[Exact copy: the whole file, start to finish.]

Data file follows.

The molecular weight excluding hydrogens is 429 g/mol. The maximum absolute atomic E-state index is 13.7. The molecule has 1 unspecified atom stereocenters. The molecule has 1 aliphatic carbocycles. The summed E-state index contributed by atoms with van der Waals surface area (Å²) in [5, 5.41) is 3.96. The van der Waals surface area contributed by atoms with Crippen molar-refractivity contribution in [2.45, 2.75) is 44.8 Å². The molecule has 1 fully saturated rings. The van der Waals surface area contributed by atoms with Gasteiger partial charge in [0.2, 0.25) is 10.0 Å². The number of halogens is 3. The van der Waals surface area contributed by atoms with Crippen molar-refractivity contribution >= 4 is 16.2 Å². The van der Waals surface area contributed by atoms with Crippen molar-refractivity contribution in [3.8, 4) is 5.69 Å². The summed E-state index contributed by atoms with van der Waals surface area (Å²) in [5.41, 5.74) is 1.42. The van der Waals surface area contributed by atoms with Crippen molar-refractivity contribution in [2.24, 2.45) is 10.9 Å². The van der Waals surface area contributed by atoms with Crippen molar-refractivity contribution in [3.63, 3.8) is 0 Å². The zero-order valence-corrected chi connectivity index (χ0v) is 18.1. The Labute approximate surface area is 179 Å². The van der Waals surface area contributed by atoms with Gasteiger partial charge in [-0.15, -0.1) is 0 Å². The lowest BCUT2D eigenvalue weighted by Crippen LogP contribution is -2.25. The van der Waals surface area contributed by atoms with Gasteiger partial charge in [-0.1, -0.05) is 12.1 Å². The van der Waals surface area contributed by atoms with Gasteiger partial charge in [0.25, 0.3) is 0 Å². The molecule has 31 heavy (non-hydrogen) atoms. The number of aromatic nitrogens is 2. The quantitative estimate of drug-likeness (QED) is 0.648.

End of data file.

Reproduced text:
The molecular weight excluding hydrogens is 429 g/mol. The maximum absolute atomic E-state index is 13.7. The molecule has 1 unspecified atom stereocenters. The molecule has 1 aliphatic carbocycles. The summed E-state index contributed by atoms with van der Waals surface area (Å²) in [5, 5.41) is 3.96. The van der Waals surface area contributed by atoms with Crippen molar-refractivity contribution in [2.45, 2.75) is 44.8 Å². The molecule has 1 fully saturated rings. The van der Waals surface area contributed by atoms with Gasteiger partial charge in [0.2, 0.25) is 10.0 Å². The number of halogens is 3. The van der Waals surface area contributed by atoms with Crippen molar-refractivity contribution >= 4 is 16.2 Å². The van der Waals surface area contributed by atoms with Crippen molar-refractivity contribution in [3.8, 4) is 5.69 Å². The summed E-state index contributed by atoms with van der Waals surface area (Å²) in [5.41, 5.74) is 1.42. The van der Waals surface area contributed by atoms with Crippen molar-refractivity contribution in [2.24, 2.45) is 10.9 Å². The van der Waals surface area contributed by atoms with Crippen molar-refractivity contribution in [3.63, 3.8) is 0 Å². The zero-order valence-corrected chi connectivity index (χ0v) is 18.1. The Labute approximate surface area is 179 Å². The van der Waals surface area contributed by atoms with Gasteiger partial charge in [-0.15, -0.1) is 0 Å². The lowest BCUT2D eigenvalue weighted by Crippen LogP contribution is -2.25. The van der Waals surface area contributed by atoms with Gasteiger partial charge in [-0.1, -0.05) is 12.1 Å². The van der Waals surface area contributed by atoms with Gasteiger partial charge in [0.25, 0.3) is 0 Å². The molecule has 31 heavy (non-hydrogen) atoms. The number of aromatic nitrogens is 2. The quantitative estimate of drug-likeness (QED) is 0.648.